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Alien symphony conductor from Venus on the Half Shell by fictional science fiction author Kilgore Trout. A recurring character invented by Kurt Vonnegut, fellow author Philip José Farmer thought it'd be fun to write one of Trout's novels that only existed as a title and short excerpt in God Bless You, Mr. Rosewater (1965).

It was first published in the December 1974 issue of Fantasy & Science Fiction:

Simon knew something about towers like this one, which was why he was delighted to see it. Interstellar voyagers to distant galaxies had reported finding such towers on every inhabited planet of these systems. There were however, none on the planets of Earth’s galaxy. Nobody knew why, though many resented this slight.

Of the six million towers so far reported by Earth tourists, all had been just like this one. The natives of various planets had tried everything from diamond-tipped drills to laser beams to hydrogen bombs without scratching the mysterious metal. The buildings were hollow. A hammer could make one ring like a gong. There was even one planet which had a symphony orchestra which played only one instrument, the tower. The musicians stood on scaffolds built at various levels along the tower and struck it with hammers, the size and layout of the rooms within determining the notes evoked. The conductor stood on a platform a mile high and half a mile away and used two flags to wigwag his directions.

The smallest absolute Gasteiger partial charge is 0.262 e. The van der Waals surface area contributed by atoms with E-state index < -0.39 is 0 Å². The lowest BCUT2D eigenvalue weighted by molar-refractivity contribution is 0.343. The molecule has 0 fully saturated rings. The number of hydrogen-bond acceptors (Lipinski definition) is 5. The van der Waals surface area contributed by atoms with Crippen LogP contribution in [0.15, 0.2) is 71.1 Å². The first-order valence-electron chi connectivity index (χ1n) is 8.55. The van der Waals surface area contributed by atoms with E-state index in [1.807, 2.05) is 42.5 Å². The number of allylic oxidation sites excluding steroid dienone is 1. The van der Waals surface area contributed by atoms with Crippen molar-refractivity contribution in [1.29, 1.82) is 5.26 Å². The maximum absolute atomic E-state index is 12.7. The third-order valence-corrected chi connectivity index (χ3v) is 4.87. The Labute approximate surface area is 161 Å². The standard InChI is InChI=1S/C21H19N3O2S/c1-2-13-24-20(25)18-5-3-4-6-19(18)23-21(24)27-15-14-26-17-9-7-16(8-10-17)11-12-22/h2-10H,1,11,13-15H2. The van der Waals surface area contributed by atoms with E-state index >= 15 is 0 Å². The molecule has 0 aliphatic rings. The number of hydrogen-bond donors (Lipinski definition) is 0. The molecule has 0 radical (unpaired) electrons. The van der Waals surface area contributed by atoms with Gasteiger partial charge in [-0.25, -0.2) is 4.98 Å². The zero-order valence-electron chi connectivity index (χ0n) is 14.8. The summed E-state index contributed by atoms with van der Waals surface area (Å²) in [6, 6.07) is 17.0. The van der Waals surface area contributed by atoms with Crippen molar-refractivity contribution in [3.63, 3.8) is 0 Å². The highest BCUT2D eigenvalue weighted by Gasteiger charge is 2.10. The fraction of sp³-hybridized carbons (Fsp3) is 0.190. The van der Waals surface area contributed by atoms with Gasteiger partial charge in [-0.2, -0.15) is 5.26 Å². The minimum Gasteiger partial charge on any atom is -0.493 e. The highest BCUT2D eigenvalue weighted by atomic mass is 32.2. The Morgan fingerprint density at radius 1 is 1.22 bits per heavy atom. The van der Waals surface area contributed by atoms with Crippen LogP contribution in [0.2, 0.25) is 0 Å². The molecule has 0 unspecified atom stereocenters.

The highest point of music in the history of this planet occurred when a conductor, Ruboklngshep, fell off the platform. The orchestra, in trying to follow the wildly waving flags during his descent, produced six bars of the most exquisite music ever to be created, though some critics have disparaged the final three notes. Art, like science, sometimes gets its best results by accident.